1
$\begingroup$

Consider the function $$f(x)=1+2x^2+2x\sqrt{1+x^2}$$

I want to find the limit $f(x\rightarrow-\infty)$

We can start by saying that $\sqrt{1+x^2}$ tends to $|x|$ when $x\rightarrow-\infty$, and so we have that $$\lim_{x\rightarrow-\infty}{(1+2x^2+2x|x|)}=\lim_{x\rightarrow-\infty}(1+2x^2-2x^2)=1$$

However, if you plot the function in Desmos or you do it with a calculator, you will find that $f(x\rightarrow-\infty)=0$

What am I missing?

$\endgroup$
  • 2
    $\begingroup$ When you take the limit on the square root you are throwing away terms that might be O(1). like you are saying $\sqrt{1+x^2} \approx |x|$, but why not do the same for $1+2x^2$? $\endgroup$ – Kitter Catter Jun 3 '19 at 15:43
  • 1
    $\begingroup$ It might also help to know, have you started learning about derivatives/l'hopital's rule? $\endgroup$ – Kitter Catter Jun 3 '19 at 15:47
  • 1
    $\begingroup$ Always remember that $ \sqrt{x^2}= |x|$, so J_P did it right $\sqrt{1+x^2}=-x \sqrt{1+1/x^2},.$ when $x \sim -\infty$.. This is the most crucial part ot this question. Also see that his solution reasonably short. $\endgroup$ – Dr Zafar Ahmed DSc Jun 3 '19 at 16:13
2
$\begingroup$

For negative $x$, we have $$\sqrt{1+x^2}=-x\sqrt{1+\frac{1}{x^2}}=-x\left(1+\frac{1}{2x^2}+O(x^{-4})\right)$$ So we have $$ \lim_{x\rightarrow-\infty}(1+2x^2+2x\sqrt{1+x^2})=\lim_{x\rightarrow-\infty}\left(1+2x^2-2x^2\left(1+\frac{1}{2x^2}+O(x^{-4})\right)\right)=\\ =\lim_{x\rightarrow-\infty}O(x^{-2})=0 $$ You were missing a constant term in your approximation for $\sqrt{1+x^2}$, it can sometimes be dangerous to just reason "by feeling" like you seem to have done, I suggest using Taylor series for rigorous derivations in such cases.

$\endgroup$
4
$\begingroup$

We can start by saying that $\sqrt{1+x^2}$ tends to $|x|$ when $x\rightarrow-\infty$,

Not exactly. Both $\sqrt{1+x^2}$ and $|x|$ tend to $\infty$ as $x \to -\infty$. I think what you mean that each is asymptotic to the other, because their ratio tends to $1$ as $x\to-\infty$. But that doesn't mean you can replace one with the other, as we can see here.

As $x\to -\infty$, this limit takes the form $\infty - \infty$, which is an indeterminate form. One way to evaluate such a limit is to rewrite it in a form which is not indeterminate. For convenience, let's first write it as $$ \lim_{x\to\infty} \left(1 + 2x^2 - 2 x\sqrt{1+x^2}\right) $$ Here we are just substituting $-x$ for $x$; it doesn't change the sign of $x^2$ or $\sqrt{1+x^2}$, but it does change the sign of $x$. The typical algebraic trick for dealing with radicals such as this is to multiply and divide by the conjugate radical: \begin{align*} 1 + 2x^2 - 2 x\sqrt{1+x^2} &= \left(1 + 2x^2 - 2 x\sqrt{1+x^2}\right) \frac{1 + 2x^2 + 2 x\sqrt{1+x^2}}{1 + 2x^2 + 2 x\sqrt{1+x^2}} \\ &= \frac{\left((1 + 2x^2) - 2 x\sqrt{1+x^2}\right)\left((1 + 2x^2) + 2 x\sqrt{1+x^2}\right)}{1 + 2x^2 + 2 x\sqrt{1+x^2}} \\ &= \frac{(1+2x^2)^2 - \left(2x \sqrt{1+x^2}\right)^2}{1 + 2x^2 + 2 x\sqrt{1+x^2}} \\ &= \frac{(1+4x^2+4x^4) - 4x^2(1+x^2)}{1 + 2x^2 + 2 x\sqrt{1+x^2}} \\ &= \frac{1}{1 + 2x^2 + 2 x\sqrt{1+x^2}} \\ \end{align*} Now as $x\to\infty$, the denominator tends to $\infty$ while the numerator is a constant $1$. Therefore the quotient, and the original expression, tends to zero.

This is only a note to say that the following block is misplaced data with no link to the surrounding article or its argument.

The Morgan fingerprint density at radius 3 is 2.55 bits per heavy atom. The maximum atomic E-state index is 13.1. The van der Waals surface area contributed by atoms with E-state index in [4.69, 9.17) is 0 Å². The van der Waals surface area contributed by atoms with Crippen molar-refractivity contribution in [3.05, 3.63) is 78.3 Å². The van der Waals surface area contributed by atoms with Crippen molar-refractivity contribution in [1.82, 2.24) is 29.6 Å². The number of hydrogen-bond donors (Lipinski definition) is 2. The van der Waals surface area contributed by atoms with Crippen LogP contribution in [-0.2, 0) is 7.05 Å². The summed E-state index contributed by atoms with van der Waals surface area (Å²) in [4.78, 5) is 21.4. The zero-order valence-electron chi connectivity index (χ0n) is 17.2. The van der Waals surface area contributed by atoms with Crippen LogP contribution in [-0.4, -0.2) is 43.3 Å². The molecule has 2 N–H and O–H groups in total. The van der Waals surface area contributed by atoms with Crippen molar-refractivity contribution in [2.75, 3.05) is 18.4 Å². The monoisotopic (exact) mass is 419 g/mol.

$\endgroup$
2
$\begingroup$

Multiply top and bottom by a conjugate:

$$\begin{align*}f(x) & = \dfrac{1+2x^2+2x\sqrt{1+x^2}}{1}\cdot \dfrac{1+2x^2-2x\sqrt{1+x^2}}{1+2x^2-2x\sqrt{1+x^2}} \\ & = \dfrac{1}{1+2x^2-2x\sqrt{1+x^2}}\end{align*}$$

Now, as $x \to -\infty$, $1+2x^2-2x\sqrt{1+x^2} \to \infty$, so $f(x) \to 0$.

$\endgroup$
1
$\begingroup$

Hint: We have $$f(x)=x^2\left(\frac{1}{x^2}+2-2\sqrt{1+\frac{1}{x^2}}\right)$$ So our searched limit is $$0$$

$\endgroup$

Your Answer

By clicking “Post Your Answer”, you agree to our terms of service, privacy policy and cookie policy

Not the answer you're looking for? Browse other questions tagged or ask your own question.